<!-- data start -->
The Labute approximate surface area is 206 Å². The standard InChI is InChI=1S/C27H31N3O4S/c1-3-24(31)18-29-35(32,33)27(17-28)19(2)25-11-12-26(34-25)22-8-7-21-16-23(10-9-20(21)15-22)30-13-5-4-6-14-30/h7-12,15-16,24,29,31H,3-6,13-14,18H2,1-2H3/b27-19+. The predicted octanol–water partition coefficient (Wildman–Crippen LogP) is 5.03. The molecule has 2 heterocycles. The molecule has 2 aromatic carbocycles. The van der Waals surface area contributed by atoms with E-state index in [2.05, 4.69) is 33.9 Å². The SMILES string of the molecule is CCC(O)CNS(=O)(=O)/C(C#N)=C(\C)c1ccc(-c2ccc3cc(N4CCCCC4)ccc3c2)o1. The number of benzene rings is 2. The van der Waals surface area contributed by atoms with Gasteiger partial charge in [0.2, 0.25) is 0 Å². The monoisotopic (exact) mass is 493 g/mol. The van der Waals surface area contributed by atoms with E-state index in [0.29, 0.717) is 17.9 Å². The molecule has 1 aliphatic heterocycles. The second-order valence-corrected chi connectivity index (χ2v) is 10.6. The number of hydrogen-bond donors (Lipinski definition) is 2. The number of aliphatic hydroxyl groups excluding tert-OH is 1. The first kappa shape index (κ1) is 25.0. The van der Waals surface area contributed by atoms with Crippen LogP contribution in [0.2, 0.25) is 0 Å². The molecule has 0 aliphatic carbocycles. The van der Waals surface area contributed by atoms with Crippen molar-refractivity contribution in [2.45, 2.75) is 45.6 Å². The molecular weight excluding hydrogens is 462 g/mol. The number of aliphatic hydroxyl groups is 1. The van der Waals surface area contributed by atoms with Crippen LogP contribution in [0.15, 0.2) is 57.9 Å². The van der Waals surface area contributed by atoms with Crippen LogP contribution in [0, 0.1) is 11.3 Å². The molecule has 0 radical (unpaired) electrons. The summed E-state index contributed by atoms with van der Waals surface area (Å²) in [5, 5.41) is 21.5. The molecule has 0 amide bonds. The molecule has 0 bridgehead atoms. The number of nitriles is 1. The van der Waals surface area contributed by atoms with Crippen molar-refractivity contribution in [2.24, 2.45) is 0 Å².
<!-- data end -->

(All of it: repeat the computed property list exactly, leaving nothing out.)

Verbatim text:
The Labute approximate surface area is 206 Å². The standard InChI is InChI=1S/C27H31N3O4S/c1-3-24(31)18-29-35(32,33)27(17-28)19(2)25-11-12-26(34-25)22-8-7-21-16-23(10-9-20(21)15-22)30-13-5-4-6-14-30/h7-12,15-16,24,29,31H,3-6,13-14,18H2,1-2H3/b27-19+. The predicted octanol–water partition coefficient (Wildman–Crippen LogP) is 5.03. The molecule has 2 heterocycles. The molecule has 2 aromatic carbocycles. The van der Waals surface area contributed by atoms with E-state index in [2.05, 4.69) is 33.9 Å². The SMILES string of the molecule is CCC(O)CNS(=O)(=O)/C(C#N)=C(\C)c1ccc(-c2ccc3cc(N4CCCCC4)ccc3c2)o1. The number of benzene rings is 2. The van der Waals surface area contributed by atoms with Gasteiger partial charge in [0.2, 0.25) is 0 Å². The monoisotopic (exact) mass is 493 g/mol. The van der Waals surface area contributed by atoms with E-state index in [0.29, 0.717) is 17.9 Å². The molecule has 1 aliphatic heterocycles. The second-order valence-corrected chi connectivity index (χ2v) is 10.6. The number of hydrogen-bond donors (Lipinski definition) is 2. The number of aliphatic hydroxyl groups excluding tert-OH is 1. The first kappa shape index (κ1) is 25.0. The van der Waals surface area contributed by atoms with Crippen LogP contribution in [0.2, 0.25) is 0 Å². The molecule has 0 aliphatic carbocycles. The van der Waals surface area contributed by atoms with Crippen molar-refractivity contribution in [2.45, 2.75) is 45.6 Å². The molecular weight excluding hydrogens is 462 g/mol. The number of aliphatic hydroxyl groups is 1. The van der Waals surface area contributed by atoms with Crippen LogP contribution in [0.15, 0.2) is 57.9 Å². The van der Waals surface area contributed by atoms with Crippen LogP contribution in [0, 0.1) is 11.3 Å². The molecule has 0 radical (unpaired) electrons. The summed E-state index contributed by atoms with van der Waals surface area (Å²) in [5, 5.41) is 21.5. The molecule has 0 amide bonds. The molecule has 0 bridgehead atoms. The number of nitriles is 1. The van der Waals surface area contributed by atoms with Crippen molar-refractivity contribution in [2.24, 2.45) is 0 Å².